The MNRE or Ministry of New and Renewable Energy is the nodal minister of the Indian government and responsible for entire matters associated with renewable and new energy. The ministry works with the main aim to deploy and develop renewable and latest energy for supporting the energy needs of the country.
- CASE ( Commission for additional sources of energy) in 1981
- DNES (Department of non-conventional energy sources) in 1982
- MNES (Ministry of non-conventional energy sources) in 1992
- MNES (Ministry of non-conventional energy sources) renamed as MNRE (Ministry of new and renewable energy) in 2006
The part of renewable and new energy has been gaining increasing importance in recent years with the growing anxiety for the energy security of the country. Energy self-sufficiency has been determined as an important driver for renewable and new energy.
India remains on the priority watch list of USTR for IPR violations
In a recent report, it has been stated that the United States will carry on monitoring developments and also engage along with trading partners.
India would continue to stay on Priority Watch List of the United States for alleged desecrations of IPR (intellectual property rights) and for pretending new challenges which have negatively affected right holders of America in the last year.
Patent filing policies of United States Businesses in India
The United States Trade Representative or USTR said that they identified 11 countries in its report, and it includes India. The Priority Watch List also covers other countries like Venezuela, Saudi Arabia, Indonesia, Russia, and China. It has listed 25 countries which include Turkey and Pakistan on the list.
The United States said in a report that these countries would be focused on increased bilateral commitment with the United States Trade Representative to address IP or intellectual property concerns.
In the last year, India has taken several steps to determine intellectual property rights and challenges and also promote IP enforcement and protection. But still, several actions were not converted into the best benefits for creators and innovators, and yet, prolonged waiting deficiencies exist.
India is said to be one of the most challenging vital economies in the world in terms of enforcement and protection of IP.
In the forthcoming weeks, the United States Trade Representative would monitor the developments in regards to the benchmarks created in the special 301 responsibility plans for countries which have been listed under Urgency Watch List for several years.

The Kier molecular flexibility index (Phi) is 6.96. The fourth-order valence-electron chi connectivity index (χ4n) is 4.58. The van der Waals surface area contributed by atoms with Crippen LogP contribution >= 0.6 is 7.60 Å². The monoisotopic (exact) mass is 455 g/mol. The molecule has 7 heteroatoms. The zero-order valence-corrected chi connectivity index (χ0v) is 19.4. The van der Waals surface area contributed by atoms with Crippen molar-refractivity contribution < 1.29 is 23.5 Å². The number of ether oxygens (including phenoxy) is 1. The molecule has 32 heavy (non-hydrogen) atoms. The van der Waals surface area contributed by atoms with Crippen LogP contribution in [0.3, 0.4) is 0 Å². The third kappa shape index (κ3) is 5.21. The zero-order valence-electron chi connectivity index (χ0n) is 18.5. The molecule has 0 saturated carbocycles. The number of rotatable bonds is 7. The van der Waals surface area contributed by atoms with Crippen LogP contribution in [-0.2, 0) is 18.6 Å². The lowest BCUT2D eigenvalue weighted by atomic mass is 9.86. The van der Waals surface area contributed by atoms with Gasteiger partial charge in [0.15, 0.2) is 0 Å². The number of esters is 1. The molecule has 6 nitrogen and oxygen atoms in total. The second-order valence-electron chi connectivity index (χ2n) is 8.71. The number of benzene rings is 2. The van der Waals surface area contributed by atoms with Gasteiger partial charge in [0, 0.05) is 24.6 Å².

If the countries fail to find the US concerns, then the United States Trade Representative will take necessary actions like enforcement actions as per Trade Act Section 301 or pursuant to WTO (world trade organization) or other trade arrangement dispute settlement methods. These are important to face unfair trade methods and to make sure the trading members go through international commitments.
The United States Trade Representative commented that several US organizations in India had faced long-time IP challenges. It includes companies that are challenging for innovators to maintain and receive patents in their country specifically for pharmaceuticals, inadequate enforcement activities, copyright policies which do not incentivize the commercialization and creation of content, and insufficient and outdated trade mysteries legal framework.
Apart from the long list of concerns, India has also limited transparency of details offered on state allotted pharmaceutical manufacturing licenses. It has even extended the registration of patentability exclusions to cast-off pharmaceutical patents.
Moreover, India has also missed a chance to create an effective system for safeguarding against partial commercial use and also unauthorized disclosure to get marketing approval for particular agricultural chemical products.
As a warning to various countries along with India, the United States Trade Representative has announced to maintain predictability and integrity of IP systems. The government should utilize compulsory licenses only in extremely required situations and make efforts to get authorization from the owner of the patent. They should get authorization on reasonable terms and conditions.
The licenses should not be utilized as an instrument to devise an industrial policy that includes offering benefits to domestic companies and as undue influence in pricing negotiations between right holders and the governments.
It also added that it is important that foreign governments make sure due process and transparency in all the actions associated with compulsory licenses.